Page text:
Since its launch in 2001 in Denver, Colorado, the brand has grown quickly and is currently available in 18 countries worldwide.

It has a close affinity to extreme sports such as base jumping, sky diving and jet skiing. Marketing activity therefore includes targeted sponsorships, bespoke sports events, sampling and high impact stunts to create excitement using Go Fast branded props including a jet pack and human slingshot.

== Coke is still it ==

Despite the undoubted success of functional drinks, no forecourt should ever be without cola and in particular Coca-Cola. Anita Huntley, head of marketing for Coca-Cola Enterprises (CCE), reports that Coke and Coke Zero are growing at 8.7% in total and 10.4% specifically through impulse outlets. "Zero in particular has been a significant success within the independent retail channel delivering incremental sales growth of £7.6m after only nine months in the marketplace," she says.

The big news from CCE this year is the launch of limited edition Coca-Cola orange. Available from July, it will be offered in three key pack sizes: 500ml and 2ltr bottles plus a six-pack of 330ml cans.

The launch will be supported by a £2.5m media campaign throughout July including sampling and outdoor advertising.

CCE’s limited-edition flavour strategy aims to drive excitement in the category. Huntley says Coca-Cola with lime was a big hit last summer particularly as more than 40% of its launch volume was from new buyers and increased purchasing, which helped deliver incremental growth to the sector.

== Clear refreshment ==

Sales of water continue to grow. Across the whole retail trade they leapt by 11% last year to reach £643m. And sales through multiple forecourts grew 2% to reach £50m. Despite strong sales growth, there is still a huge opportunity for water in the UK when you compare our consumption to that of other countries. Last year the UK consumed 22.7ltrs of water per person however the French drank 100ltrs per person, the Germans 133ltrs and the Italians 136ltrs.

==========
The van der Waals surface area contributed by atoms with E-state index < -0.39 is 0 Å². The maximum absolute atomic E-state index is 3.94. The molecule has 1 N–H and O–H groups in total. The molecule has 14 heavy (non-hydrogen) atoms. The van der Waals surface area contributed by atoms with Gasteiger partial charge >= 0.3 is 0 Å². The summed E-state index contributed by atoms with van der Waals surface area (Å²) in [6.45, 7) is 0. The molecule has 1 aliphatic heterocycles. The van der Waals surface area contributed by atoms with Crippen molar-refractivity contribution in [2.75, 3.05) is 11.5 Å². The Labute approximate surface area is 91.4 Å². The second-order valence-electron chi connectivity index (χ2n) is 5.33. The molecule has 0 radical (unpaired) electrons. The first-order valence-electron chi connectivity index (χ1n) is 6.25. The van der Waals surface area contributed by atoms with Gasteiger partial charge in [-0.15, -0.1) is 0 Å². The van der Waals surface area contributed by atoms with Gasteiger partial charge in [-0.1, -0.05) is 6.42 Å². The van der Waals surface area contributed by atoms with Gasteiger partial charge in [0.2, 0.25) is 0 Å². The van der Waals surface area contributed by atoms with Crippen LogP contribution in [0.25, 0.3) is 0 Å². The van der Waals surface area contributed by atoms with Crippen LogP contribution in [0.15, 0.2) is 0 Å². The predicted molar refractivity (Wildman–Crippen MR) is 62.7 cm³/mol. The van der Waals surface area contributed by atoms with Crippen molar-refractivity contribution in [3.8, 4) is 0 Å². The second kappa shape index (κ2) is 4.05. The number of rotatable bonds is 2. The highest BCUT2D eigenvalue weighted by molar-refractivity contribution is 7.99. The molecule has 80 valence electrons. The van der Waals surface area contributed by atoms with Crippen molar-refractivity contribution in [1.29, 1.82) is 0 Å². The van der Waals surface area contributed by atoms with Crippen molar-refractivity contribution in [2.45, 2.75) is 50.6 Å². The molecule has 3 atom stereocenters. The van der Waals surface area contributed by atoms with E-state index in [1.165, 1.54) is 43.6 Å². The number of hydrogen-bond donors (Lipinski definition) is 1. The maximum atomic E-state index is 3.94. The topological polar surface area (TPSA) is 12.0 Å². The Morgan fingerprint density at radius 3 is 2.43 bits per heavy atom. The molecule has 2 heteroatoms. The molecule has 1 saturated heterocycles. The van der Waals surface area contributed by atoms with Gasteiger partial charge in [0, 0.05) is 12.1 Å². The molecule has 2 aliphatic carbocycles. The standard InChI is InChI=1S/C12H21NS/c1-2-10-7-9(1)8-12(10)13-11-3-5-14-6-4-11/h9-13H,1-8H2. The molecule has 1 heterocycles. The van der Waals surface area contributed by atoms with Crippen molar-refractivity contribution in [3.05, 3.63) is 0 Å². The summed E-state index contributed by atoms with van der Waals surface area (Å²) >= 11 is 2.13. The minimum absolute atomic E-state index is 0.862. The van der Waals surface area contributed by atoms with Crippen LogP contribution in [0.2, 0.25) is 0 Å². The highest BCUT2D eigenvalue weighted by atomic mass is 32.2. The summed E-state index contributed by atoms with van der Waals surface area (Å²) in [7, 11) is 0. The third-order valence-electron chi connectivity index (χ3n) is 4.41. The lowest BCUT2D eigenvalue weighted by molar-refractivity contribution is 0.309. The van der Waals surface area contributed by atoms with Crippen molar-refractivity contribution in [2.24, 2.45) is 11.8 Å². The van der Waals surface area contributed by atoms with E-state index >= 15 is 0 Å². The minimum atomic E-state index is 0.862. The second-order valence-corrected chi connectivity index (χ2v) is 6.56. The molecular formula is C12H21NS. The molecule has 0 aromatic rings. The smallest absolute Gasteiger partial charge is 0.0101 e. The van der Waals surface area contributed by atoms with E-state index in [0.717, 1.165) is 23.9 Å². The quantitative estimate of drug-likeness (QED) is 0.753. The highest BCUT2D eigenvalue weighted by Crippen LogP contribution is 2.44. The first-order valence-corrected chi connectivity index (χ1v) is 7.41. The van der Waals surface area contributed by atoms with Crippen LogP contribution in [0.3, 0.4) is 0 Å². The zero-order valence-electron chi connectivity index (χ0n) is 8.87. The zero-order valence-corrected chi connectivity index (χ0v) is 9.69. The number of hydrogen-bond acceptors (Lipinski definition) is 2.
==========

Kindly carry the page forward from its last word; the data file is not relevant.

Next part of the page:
Evian is the best-selling water brand in the UK with a 15.7% share; Volvic takes the number two slot with a 13.1% share. Evian is backed by a £3m campaign this summer, which highlights the benefits of hydration for the body.

Steve Flanagan, category sector manager at Danone, (responsible for Evian and Volvic), comments: "Retailers need to be aware that bottled water is now seen as a drink of choice and so it needs to be given the space in store that it deserves. Brand names are increasingly becoming a factor in the consumers’ decision making process, so stocking the best-selling brands is imperative."

== Fruitful ==

According to the latest AC Nielsen data, chilled juice sales are growing by 13.9% in multiple forecourts. Tropicana is of course the UK’s best-selling juice and in multiple forecourts it is worth £5.6m with growth of 14%. Tropicana Pure Premium has a 67.2% share of the chilled juice category within forecourts and its on-the-go format is enjoying sales growth of 26%.

Must-stock lines for forecourts include Tropicana Pure Premium original and smooth 330ml; Copella Apple 330ml; Tropicana Essential Multivitamins 330ml; and PJ Smoothies Strawberries & Bananas 250ml. Sales of smoothies leapt by 582% in multiple forcourts last year, which is great but it needs to be put into perspective. Smoothies account for just 1% of soft drink sales in multiple forecourts, worth £1m.

Across all trade sectors, the smoothie market was worth £137m with consumption rising to 34 million litres in the UK. Innocent has a 66% share of the category (IRI Infoscan w/e 24/02/07), equating to £89m.

Innocent’s commercial director, Giles Brook, says: "Smoothies are an ideal way for people who are commuting or those who are on longer journeys to grab something healthy and tasty while they are on the go."

He says mangoes & passion fruits and strawberries & bananas are the two most popular recipes therefore any forecourt stocking Innocent for the first time should start with these.

The brand recently introduced a smoothie of the month to allow combinations that use unusual fruit to get to market on a regular basis. The May smoothie is mangoes, coconuts & lemongrass followed by cherries & strawberries in June.

Brooks says Innocent is also looking at running smoothie and sandwich promotional activity in the coming months: "We’ll be working really closely with outlets to encourage add-on sales through better point-of-sale merchandising and mechanics - such as coupons - which encourage joint purchases, such as meal deals."

There’s a lot of activity in the juice and juice drinks market as manufacturers capitalise on the healthy eating trend. Big squash brand Robinsons is launching Smooth Juice, a 100% pure juice with added barley for a smooth texture. It comes in a 1ltr bottle in orange, apple and apple & blackcurrant flavours. Then there’s Robinsons Fruit Shoot 100% Juice for kids.

And AdeZ, Unilever’s fruit juice and soya drink is now available in a 250ml pack. The brand’s best-selling flavours - mango & apricot and blackcurrant & raspberry - come in the impulse pack, which has a rrp of 99p.